In California, a divorced couple is fighting over the future of the frozen eggs they created right before their wedding. Five years ago, Dr. Mimi Lee married Stephen Findley but they agreed to freeze five embryos after Lee found out she had breast cancer. Now Findley claims that Lee is using the embryos as a way to get money.
However, at trial on July 16th, Lee argued that she wants to keep the embryos because they are her last chance to have her own biological children. She said, “These embryos are for all intents and purposes my last chance to have my own babies. I want my embryos. I want my babies.” Later she added, “They are priceless to me.”
Initially the couple believed freezing their embryos was the smart thing to do because Lee was unsure if her disease would make her infertile. However, when Findley filed for divorce two years ago he made it clear that he wanted the embryos destroyed. According to the LA Times, the couple’s consent forms, which were signed at UC San Francisco Medical Center, said that the embryos would be destroyed if the couple divorced.
A professor at Whittier Law School, Judith F. Daar, said before the trial began that it wouldn’t be unprecedented if the judge ruled in Lee’s favor. She said, “While the vast majority of cases resolve in favor of the party wishing to avoid procreation, two recent decisions award the embryos to the woman who wished to use them to have a child.” Daar added that in the cases won by women, both were infertile and had received a cancer diagnosis.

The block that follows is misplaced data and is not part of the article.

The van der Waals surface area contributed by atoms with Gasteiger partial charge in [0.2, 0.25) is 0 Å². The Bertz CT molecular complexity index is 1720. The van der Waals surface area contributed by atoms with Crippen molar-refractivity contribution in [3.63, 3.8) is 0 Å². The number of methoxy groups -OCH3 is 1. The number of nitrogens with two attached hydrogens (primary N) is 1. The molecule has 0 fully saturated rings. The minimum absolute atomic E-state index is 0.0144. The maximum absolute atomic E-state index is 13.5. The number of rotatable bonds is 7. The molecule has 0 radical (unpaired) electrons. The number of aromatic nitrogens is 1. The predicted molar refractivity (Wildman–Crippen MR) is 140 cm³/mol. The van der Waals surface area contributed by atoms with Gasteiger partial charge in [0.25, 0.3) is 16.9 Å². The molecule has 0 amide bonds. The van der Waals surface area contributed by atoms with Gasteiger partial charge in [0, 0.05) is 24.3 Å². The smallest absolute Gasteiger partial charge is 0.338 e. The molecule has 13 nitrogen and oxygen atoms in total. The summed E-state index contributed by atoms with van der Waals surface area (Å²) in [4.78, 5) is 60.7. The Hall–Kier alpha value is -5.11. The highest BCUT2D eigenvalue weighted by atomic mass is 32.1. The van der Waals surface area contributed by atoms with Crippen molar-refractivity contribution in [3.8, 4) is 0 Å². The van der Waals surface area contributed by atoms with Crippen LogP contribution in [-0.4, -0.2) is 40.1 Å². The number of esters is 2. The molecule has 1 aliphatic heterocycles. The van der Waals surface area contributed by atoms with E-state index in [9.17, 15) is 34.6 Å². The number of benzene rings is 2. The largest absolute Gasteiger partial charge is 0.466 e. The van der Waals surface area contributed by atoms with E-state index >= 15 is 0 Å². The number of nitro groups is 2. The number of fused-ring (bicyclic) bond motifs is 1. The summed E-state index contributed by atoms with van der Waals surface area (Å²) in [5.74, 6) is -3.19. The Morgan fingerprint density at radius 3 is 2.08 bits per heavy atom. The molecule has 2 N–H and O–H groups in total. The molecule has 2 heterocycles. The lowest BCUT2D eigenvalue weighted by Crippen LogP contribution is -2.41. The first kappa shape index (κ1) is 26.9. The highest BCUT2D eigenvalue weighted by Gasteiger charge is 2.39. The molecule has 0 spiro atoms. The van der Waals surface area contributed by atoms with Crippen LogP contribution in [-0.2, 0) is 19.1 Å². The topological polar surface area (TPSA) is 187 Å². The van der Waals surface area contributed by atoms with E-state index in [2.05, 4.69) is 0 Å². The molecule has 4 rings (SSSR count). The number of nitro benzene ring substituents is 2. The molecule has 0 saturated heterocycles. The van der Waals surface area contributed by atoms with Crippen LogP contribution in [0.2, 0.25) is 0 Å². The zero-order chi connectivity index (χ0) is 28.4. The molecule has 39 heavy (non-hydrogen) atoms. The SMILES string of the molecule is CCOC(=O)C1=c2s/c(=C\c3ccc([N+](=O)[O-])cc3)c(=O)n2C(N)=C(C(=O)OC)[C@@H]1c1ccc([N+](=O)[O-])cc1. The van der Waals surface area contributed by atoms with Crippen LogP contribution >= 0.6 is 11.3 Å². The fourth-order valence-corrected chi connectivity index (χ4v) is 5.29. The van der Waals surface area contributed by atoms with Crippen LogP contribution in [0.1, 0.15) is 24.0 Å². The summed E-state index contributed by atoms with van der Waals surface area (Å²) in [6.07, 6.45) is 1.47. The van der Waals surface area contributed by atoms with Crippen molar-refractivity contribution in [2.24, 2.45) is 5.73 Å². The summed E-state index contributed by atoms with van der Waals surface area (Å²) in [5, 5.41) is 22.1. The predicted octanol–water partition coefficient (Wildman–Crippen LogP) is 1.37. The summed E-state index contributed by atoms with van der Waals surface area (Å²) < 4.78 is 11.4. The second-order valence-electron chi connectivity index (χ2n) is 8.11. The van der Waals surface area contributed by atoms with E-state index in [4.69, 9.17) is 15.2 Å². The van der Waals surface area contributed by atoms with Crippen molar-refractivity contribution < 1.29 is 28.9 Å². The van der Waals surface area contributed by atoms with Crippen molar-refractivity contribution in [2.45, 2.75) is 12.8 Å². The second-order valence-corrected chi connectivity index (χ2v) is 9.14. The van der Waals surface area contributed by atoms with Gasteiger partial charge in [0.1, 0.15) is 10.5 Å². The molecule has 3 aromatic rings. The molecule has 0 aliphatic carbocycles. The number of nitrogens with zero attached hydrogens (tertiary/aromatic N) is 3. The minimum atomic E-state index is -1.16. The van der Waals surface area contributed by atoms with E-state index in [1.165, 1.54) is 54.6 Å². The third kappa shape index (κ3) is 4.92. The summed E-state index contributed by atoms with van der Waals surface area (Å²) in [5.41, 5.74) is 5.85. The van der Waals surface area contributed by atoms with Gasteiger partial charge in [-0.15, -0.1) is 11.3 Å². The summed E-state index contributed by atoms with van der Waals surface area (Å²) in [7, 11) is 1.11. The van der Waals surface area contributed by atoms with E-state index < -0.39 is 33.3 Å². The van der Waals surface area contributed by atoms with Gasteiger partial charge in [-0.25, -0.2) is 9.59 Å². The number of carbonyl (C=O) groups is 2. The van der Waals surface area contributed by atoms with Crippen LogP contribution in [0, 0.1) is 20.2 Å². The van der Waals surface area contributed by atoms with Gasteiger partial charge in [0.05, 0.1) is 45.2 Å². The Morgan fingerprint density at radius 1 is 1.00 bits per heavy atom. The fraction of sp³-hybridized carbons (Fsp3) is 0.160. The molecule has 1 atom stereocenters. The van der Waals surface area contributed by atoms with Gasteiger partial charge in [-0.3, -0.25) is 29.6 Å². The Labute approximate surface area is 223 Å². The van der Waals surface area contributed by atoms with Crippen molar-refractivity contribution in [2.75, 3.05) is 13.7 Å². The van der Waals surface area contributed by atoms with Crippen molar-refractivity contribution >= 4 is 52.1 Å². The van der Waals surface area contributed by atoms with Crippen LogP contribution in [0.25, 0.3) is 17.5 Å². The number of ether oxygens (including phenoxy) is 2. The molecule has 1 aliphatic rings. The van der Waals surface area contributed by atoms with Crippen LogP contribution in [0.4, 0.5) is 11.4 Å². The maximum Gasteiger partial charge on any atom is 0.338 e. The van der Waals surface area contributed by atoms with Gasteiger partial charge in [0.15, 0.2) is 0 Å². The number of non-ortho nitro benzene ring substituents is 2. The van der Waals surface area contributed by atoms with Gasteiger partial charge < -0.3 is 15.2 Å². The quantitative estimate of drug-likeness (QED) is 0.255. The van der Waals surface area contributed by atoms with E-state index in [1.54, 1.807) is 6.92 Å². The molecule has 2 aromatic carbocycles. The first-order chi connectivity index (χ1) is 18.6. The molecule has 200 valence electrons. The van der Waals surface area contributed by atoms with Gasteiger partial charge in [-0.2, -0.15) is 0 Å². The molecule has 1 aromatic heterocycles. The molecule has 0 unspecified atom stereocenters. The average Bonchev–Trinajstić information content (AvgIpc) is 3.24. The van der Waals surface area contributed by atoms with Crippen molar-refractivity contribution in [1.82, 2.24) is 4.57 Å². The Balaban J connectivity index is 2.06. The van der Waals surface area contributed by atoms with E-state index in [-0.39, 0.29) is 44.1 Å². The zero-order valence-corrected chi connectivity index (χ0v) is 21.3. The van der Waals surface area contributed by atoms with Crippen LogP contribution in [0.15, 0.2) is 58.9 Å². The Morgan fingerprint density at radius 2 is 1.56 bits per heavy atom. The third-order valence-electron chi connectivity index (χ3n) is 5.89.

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Findley’s lawyer, Joe Crawford, explained in court why his client wants his embryos destroyed. He said, “If a child is genetically his … he will participate in the child’s life. But he fears 18 years of interaction with Dr. Lee. The two had an “extremely difficult divorce” marked by conflict over financial issues.”
Lee’s lawyer, Maxwell Pritt, argued that it’s Lee’s fundamental right to have her own children and this is her only chance. He also said that Lee would waive any future child support from Findley and raise their child alone. But Judge Daar explained that such a waiver has no legal meaning. She concluded, “The mere fact that the wife is agreeing to take sole responsibility for any resulting child does not alleviate the husband’s potential role in the child’s life.”
As LifeNews previously reported, a similar case is before a California court regarding the embryos of Nick Loeb and Modern Family actress, Sofia Vegara. In May 2014, the couple broke off their engagement after four years of dating. A source close to Loeb explained that he didn’t want to see the embryos destroyed because he’s always believed that life begins at conception. The couple created the embryos through in vitro fertilization.
The lawsuit was filed under a pseudonym and states, “John Doe seeks to ensure that the Female Embryos are not destroyed, but Jane Doe [Vergara] refuses to agree to their preservation under all circumstances.” The lawsuit also alleges that Vergara was both physically and emotionally abusive toward Loeb.
These disputes highlight one of the problems with in vitro fertilization, which is that unused or unwanted embryos are often discarded or destroyed. Unfortunately in 2011, a study in the journal of the American Society for Reproductive Medicine revealed that 19% of unused embryos are discarded and 3% are donated for scientific research.